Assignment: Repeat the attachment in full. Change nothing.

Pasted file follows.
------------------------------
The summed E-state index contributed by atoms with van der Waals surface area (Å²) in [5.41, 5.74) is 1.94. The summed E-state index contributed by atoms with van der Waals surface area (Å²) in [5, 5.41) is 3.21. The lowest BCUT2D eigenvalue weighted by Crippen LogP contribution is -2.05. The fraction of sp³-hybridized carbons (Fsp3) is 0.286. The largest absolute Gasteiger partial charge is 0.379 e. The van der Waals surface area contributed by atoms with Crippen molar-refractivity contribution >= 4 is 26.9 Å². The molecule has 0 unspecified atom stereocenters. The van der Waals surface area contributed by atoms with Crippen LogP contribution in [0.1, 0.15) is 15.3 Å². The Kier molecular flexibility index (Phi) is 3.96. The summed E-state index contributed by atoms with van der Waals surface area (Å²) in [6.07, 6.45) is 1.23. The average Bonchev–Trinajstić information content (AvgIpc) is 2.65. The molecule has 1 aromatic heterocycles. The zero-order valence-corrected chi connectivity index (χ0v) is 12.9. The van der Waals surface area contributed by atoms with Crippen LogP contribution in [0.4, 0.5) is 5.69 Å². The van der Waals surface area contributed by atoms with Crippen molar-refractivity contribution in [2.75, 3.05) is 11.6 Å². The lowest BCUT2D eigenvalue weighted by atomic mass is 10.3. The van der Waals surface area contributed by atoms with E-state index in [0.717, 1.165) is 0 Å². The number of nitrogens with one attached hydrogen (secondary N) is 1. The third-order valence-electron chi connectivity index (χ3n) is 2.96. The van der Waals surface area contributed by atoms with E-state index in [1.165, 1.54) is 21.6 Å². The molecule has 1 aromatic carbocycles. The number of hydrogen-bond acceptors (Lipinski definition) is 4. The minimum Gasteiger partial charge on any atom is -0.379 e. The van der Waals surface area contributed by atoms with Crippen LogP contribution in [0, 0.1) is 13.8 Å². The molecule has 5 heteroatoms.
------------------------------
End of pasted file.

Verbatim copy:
The summed E-state index contributed by atoms with van der Waals surface area (Å²) in [5.41, 5.74) is 1.94. The summed E-state index contributed by atoms with van der Waals surface area (Å²) in [5, 5.41) is 3.21. The lowest BCUT2D eigenvalue weighted by Crippen LogP contribution is -2.05. The fraction of sp³-hybridized carbons (Fsp3) is 0.286. The largest absolute Gasteiger partial charge is 0.379 e. The van der Waals surface area contributed by atoms with Crippen molar-refractivity contribution >= 4 is 26.9 Å². The molecule has 0 unspecified atom stereocenters. The van der Waals surface area contributed by atoms with Crippen LogP contribution in [0.1, 0.15) is 15.3 Å². The Kier molecular flexibility index (Phi) is 3.96. The summed E-state index contributed by atoms with van der Waals surface area (Å²) in [6.07, 6.45) is 1.23. The average Bonchev–Trinajstić information content (AvgIpc) is 2.65. The molecule has 1 aromatic heterocycles. The zero-order valence-corrected chi connectivity index (χ0v) is 12.9. The van der Waals surface area contributed by atoms with Crippen LogP contribution in [0.4, 0.5) is 5.69 Å². The van der Waals surface area contributed by atoms with Crippen molar-refractivity contribution in [2.75, 3.05) is 11.6 Å². The lowest BCUT2D eigenvalue weighted by atomic mass is 10.3. The van der Waals surface area contributed by atoms with E-state index in [0.717, 1.165) is 0 Å². The number of nitrogens with one attached hydrogen (secondary N) is 1. The third-order valence-electron chi connectivity index (χ3n) is 2.96. The van der Waals surface area contributed by atoms with E-state index in [1.165, 1.54) is 21.6 Å². The molecule has 1 aromatic carbocycles. The number of hydrogen-bond acceptors (Lipinski definition) is 4. The minimum Gasteiger partial charge on any atom is -0.379 e. The van der Waals surface area contributed by atoms with Crippen LogP contribution in [0, 0.1) is 13.8 Å². The molecule has 5 heteroatoms.